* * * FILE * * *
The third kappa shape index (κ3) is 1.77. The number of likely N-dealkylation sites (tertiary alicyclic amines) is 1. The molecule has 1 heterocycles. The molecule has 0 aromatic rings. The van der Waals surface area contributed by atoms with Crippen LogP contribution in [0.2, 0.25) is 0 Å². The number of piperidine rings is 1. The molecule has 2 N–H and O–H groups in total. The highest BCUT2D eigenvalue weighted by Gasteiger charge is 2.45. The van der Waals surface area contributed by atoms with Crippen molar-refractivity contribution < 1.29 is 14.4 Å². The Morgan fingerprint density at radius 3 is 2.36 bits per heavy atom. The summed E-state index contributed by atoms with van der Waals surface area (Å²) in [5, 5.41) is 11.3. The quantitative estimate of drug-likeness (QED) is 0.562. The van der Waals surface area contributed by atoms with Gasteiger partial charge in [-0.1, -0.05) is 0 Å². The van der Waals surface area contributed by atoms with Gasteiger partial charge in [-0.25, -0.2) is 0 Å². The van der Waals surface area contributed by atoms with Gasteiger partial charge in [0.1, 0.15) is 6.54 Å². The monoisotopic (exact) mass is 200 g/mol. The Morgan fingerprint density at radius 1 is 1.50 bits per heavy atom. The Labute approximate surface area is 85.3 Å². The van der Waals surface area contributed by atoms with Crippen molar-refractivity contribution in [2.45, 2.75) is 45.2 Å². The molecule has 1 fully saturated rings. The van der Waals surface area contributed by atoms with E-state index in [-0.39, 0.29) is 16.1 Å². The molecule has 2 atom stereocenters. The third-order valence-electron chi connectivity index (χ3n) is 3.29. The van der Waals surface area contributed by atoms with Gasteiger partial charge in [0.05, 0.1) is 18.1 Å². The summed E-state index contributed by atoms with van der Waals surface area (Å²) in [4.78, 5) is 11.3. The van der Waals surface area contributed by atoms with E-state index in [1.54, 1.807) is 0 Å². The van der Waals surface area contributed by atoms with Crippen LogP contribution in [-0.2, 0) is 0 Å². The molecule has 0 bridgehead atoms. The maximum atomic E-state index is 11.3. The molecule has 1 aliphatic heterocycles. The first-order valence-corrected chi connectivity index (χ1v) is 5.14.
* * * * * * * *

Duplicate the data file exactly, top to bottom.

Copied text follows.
The third kappa shape index (κ3) is 1.77. The number of likely N-dealkylation sites (tertiary alicyclic amines) is 1. The molecule has 1 heterocycles. The molecule has 0 aromatic rings. The van der Waals surface area contributed by atoms with Crippen LogP contribution in [0.2, 0.25) is 0 Å². The number of piperidine rings is 1. The molecule has 2 N–H and O–H groups in total. The highest BCUT2D eigenvalue weighted by Gasteiger charge is 2.45. The van der Waals surface area contributed by atoms with Crippen molar-refractivity contribution < 1.29 is 14.4 Å². The Morgan fingerprint density at radius 3 is 2.36 bits per heavy atom. The summed E-state index contributed by atoms with van der Waals surface area (Å²) in [5, 5.41) is 11.3. The quantitative estimate of drug-likeness (QED) is 0.562. The van der Waals surface area contributed by atoms with Gasteiger partial charge in [-0.1, -0.05) is 0 Å². The van der Waals surface area contributed by atoms with Gasteiger partial charge in [-0.25, -0.2) is 0 Å². The van der Waals surface area contributed by atoms with Gasteiger partial charge in [0.1, 0.15) is 6.54 Å². The monoisotopic (exact) mass is 200 g/mol. The Morgan fingerprint density at radius 1 is 1.50 bits per heavy atom. The Labute approximate surface area is 85.3 Å². The van der Waals surface area contributed by atoms with Crippen molar-refractivity contribution in [2.45, 2.75) is 45.2 Å². The molecule has 1 fully saturated rings. The van der Waals surface area contributed by atoms with E-state index in [-0.39, 0.29) is 16.1 Å². The molecule has 2 atom stereocenters. The third-order valence-electron chi connectivity index (χ3n) is 3.29. The van der Waals surface area contributed by atoms with Gasteiger partial charge in [0.05, 0.1) is 18.1 Å². The summed E-state index contributed by atoms with van der Waals surface area (Å²) in [4.78, 5) is 11.3. The van der Waals surface area contributed by atoms with E-state index in [1.54, 1.807) is 0 Å². The van der Waals surface area contributed by atoms with Crippen LogP contribution in [-0.2, 0) is 0 Å². The molecule has 0 bridgehead atoms. The maximum atomic E-state index is 11.3. The molecule has 1 aliphatic heterocycles. The first-order valence-corrected chi connectivity index (χ1v) is 5.14.